the horse Kanthaka and accompanied by the groom Chandaka,
Prince Siddhartha left Kapilavastu with the aid of the gods.
Some distance away he performed the great renunciation,
cutting off his hair and donning the robes of an ascetic. He
sent Chandaka back to the palace with his jewels and horse,
and entered into the homeless life.
Some years later, after attaining enlightenment, Buddha
returned briefly to Kapilavastu at his father's invitation.
The Buddha and his followers were welcomed and treated well
by the king and the people, who listened to his teachings.
Five hundred Shakya youths became monks at this time,
including Rahula, the Buddha's own son, Nanda, his half
brother, and Upali, the barber, who was to later become one
of the Buddha's most important disciples.
The splendour of Kapilavastu did not last for long, for the
city and many of the Shakya clan were destroyed by the rival
king Vaidraka even within the Buddha's lifetime. When the
Chinese pilgrims visited the area they found nothing but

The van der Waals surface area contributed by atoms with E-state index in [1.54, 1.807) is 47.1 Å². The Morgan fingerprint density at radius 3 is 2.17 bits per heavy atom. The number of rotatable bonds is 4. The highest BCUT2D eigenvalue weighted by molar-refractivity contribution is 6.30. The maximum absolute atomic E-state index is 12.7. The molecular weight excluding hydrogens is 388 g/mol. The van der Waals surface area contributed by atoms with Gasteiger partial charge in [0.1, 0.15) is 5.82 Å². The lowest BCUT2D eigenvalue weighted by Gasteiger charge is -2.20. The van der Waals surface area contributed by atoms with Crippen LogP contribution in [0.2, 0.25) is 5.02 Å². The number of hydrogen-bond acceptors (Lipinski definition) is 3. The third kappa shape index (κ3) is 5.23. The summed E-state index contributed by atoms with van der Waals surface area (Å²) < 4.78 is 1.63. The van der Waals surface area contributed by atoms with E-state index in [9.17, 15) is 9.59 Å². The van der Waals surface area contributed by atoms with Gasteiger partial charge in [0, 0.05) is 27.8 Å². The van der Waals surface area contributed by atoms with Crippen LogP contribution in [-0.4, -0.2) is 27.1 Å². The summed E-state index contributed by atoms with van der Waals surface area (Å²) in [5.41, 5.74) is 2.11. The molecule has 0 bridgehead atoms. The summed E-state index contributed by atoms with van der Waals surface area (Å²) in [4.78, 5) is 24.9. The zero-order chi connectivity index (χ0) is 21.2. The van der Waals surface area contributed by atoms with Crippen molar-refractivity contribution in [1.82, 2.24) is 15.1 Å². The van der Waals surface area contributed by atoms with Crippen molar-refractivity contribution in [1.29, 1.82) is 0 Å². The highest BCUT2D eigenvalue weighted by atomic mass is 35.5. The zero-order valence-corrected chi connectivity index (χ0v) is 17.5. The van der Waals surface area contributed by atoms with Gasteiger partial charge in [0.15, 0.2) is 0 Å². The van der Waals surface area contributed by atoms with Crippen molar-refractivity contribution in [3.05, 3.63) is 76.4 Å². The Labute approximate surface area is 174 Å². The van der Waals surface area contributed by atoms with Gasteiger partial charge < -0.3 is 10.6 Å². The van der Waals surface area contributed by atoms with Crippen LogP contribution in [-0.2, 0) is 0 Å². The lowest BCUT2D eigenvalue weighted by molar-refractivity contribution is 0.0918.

ruin and desolation and merely a handful of people and monks
dwelling there. Yet all the sites of the events mentioned in
the early scriptures were pointed out to them, and several
of these were still marked by stupas. After this, the area
was lost in jungle and earlier in this century, was still
only accessible by elephant.
Now only Lumbini, the birthplace itself, has been identified
with certainty. Kapilavastu has been but tentatively
located. At present these sites are still being explored and
some ruins have been unearthed. The remains of Ashoka's
pillar can be seen, as well as a shrine of indeterminate age
dedicated to Queen Mayadevi. A Nepalese Buddhist temple was
built in 1956 and a Tibetan monastery of the sakya order was
completed in 1975, which, as well as possessing a beautiful
and elaborate shrine, is well illustrated within by
traditional murals. Here many young monks are studying and
practicing the Buddha's teachings, thereby both aiding the
revival of Lumbini as a place of buddhist practice and
preserving the great traditions lost in Tibet.
The Nepalese temple, which is cared for by a monk of the
theravada tradition, also has rest houses within its
grounds, provided by buddhists from Japan and the former
U.N. General Secretary U Thant. In cooperation with the
Nepalese Government, UNESCO is also helping to improve and
develop this first of the eight pilgrimage places.